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20 gallon native tank

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#1 Guest_jl38295_*

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Posted 04 April 2012 - 10:32 AM

I am thinking of setting up a 20 or 29 gallon native fish aquarium. This would be my first aquarium, so I was wondering if native fish would be a good place to start in fishkeeping. If so, what species of fish would be good for a beginner? I have done my research and have read about cycling the tank and such.

Thank you in advance.

#2 Guest_Newt_*

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Posted 04 April 2012 - 11:08 AM

Hello and welcome to the forum!

Native fish are a great place to start in fishkeeping. Many of them are hardy and easy to care for, and require a pretty minimal tank setup. There are quite a few species that can live happily in a 20 or 29 gallon tank. If you put your location in your user profile, we will be better able to suggest species that you can find locally. In broad strokes:
  • Minnows (Cyprinidae) are virtually bulletproof, for the most part. They are active and quickly (often instantly) learn to eat flake food.
  • Sunfishes (Centrarchidae) are another group of hardy, adaptable fishes. Many species are too large for a 20 or 29 gallon tank, but several species would do just fine in such a tank. They do tend to eat smaller fishes, so you must plan stock selection carefully if you want sunfish in a community tank.
  • Pygmy sunfishes (Elassomatidae) are tiny invertivores that are great for small, planted tanks.
  • Livebearers (Poeciliidae) and topminnows (Fundulidae) include many attractive, active species that do fine in tanks.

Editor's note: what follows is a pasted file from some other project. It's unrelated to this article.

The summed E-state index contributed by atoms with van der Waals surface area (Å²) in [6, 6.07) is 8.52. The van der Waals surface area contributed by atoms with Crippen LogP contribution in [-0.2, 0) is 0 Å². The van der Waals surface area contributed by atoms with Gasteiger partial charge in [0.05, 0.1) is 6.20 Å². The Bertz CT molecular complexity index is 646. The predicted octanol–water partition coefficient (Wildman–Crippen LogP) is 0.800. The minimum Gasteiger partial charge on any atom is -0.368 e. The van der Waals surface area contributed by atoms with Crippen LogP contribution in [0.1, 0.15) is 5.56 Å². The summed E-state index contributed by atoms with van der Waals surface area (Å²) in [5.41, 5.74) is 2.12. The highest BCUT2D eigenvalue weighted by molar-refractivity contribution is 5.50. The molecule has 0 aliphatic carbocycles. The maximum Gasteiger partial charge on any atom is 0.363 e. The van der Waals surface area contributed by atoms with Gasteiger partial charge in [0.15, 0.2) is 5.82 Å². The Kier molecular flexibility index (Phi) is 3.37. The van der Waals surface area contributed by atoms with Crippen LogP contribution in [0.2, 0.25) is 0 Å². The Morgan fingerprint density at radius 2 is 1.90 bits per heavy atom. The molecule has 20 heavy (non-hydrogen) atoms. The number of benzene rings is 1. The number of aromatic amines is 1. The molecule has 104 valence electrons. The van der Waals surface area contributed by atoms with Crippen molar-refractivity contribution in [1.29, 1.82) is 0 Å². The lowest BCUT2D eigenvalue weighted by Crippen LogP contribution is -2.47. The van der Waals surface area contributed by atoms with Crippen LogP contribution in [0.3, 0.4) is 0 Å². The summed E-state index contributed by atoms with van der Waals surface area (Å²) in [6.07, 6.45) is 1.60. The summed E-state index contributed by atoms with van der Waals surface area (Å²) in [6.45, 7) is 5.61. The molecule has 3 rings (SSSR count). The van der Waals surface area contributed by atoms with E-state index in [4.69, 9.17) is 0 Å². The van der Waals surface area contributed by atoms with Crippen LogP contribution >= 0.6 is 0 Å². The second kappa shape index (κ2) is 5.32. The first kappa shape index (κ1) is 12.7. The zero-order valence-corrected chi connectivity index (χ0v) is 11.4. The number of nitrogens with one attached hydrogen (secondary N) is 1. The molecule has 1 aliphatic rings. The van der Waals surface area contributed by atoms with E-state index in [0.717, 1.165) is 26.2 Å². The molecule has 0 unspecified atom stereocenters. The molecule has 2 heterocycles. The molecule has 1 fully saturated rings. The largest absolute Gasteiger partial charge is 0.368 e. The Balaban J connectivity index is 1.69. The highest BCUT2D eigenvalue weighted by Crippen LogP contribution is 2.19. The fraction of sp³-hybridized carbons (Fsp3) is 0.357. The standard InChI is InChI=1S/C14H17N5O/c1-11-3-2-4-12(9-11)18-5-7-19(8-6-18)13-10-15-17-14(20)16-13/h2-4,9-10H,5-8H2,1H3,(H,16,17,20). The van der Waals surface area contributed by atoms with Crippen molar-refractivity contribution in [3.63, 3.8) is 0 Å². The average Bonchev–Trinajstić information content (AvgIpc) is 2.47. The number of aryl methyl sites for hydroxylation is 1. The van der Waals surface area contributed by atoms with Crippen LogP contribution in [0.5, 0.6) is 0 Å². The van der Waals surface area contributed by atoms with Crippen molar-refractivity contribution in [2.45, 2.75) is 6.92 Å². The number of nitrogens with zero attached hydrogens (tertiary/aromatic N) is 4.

• Darters (Percidae, in part) are among the most attractive of our fishes. They are not too difficult to keep, but need a little more care than some of the other groups. I suggest you wait until you have a little more fishkeeping experience to keep them.
  • Catfishes (Ictaluridae) include a number of small, handsome species, the madtoms (genus Noturus) that are great for intermediate keepers.
There are a number of other groups of fishes, but these include the species most commonly kept in tanks in your size range. In general, bigger tanks are better, for a few different reasons:
  • You can keep larger or more active species
  • You can keep a greater variety of species in a single tank
  • Water temperature and chemistry is more stable
So, get the biggest tank you have room and money for. Tanks with lots of floor space are better than tall, narrow tanks. The warmwater natives listed above don't need a heater, and most aren't very picky about water pH, hardness, and so on, as long as it's not too extreme or unstable. Proper oxygenation is important, so be sure your filter agitates the water surface well, or add an airstone.

#3 Guest_EricaWieser_*

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Posted 04 April 2012 - 01:01 PM

The species of native fish that I currently keep is the gulf coast pygmy sunfish, Elassoma gilberti. I wouldn't recommend my Elassoma gilberti to a beginner because they don't eat flake food. Not that breeding grindal worms is hard. Or buying cubes of frozen bloodworms. Hmm. Okay, I might recommend Elassoma gilberti to beginners, but they have to know that special non-flake food are required.

Here's what my Elassoma gilberti look like:

Here's what my grindal worm culture looks like:

Full tank shot taken yesterday of the 55 gallon Elassoma gilberti tank:

They'd do well in a 20 gallon tank.

Edited by EricaWieser, 04 April 2012 - 01:02 PM.

#4 Guest_jl38295_*

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Posted 04 April 2012 - 05:21 PM

Thanks for the replies! I think that I will probably end up going with a 29 gallon complete setup. Would it be good to start out with something easier like minnows and then try something like madtom catfish or darters?

#5 Guest_Newt_*

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Posted 04 April 2012 - 06:03 PM

Yes, that's a good plan. Before you go any further, check your state fish and game department's regulations. I skimmed over Utah's fishing regulations, and learned that it is illegal to take live non-game fish away from the water where they are caught. However, you can probably still purchase fish from online vendors (like the ones in our vendor section, as well as Sach's Aquaculture). Just be sure not to purchase any species that are prohibited in your state!

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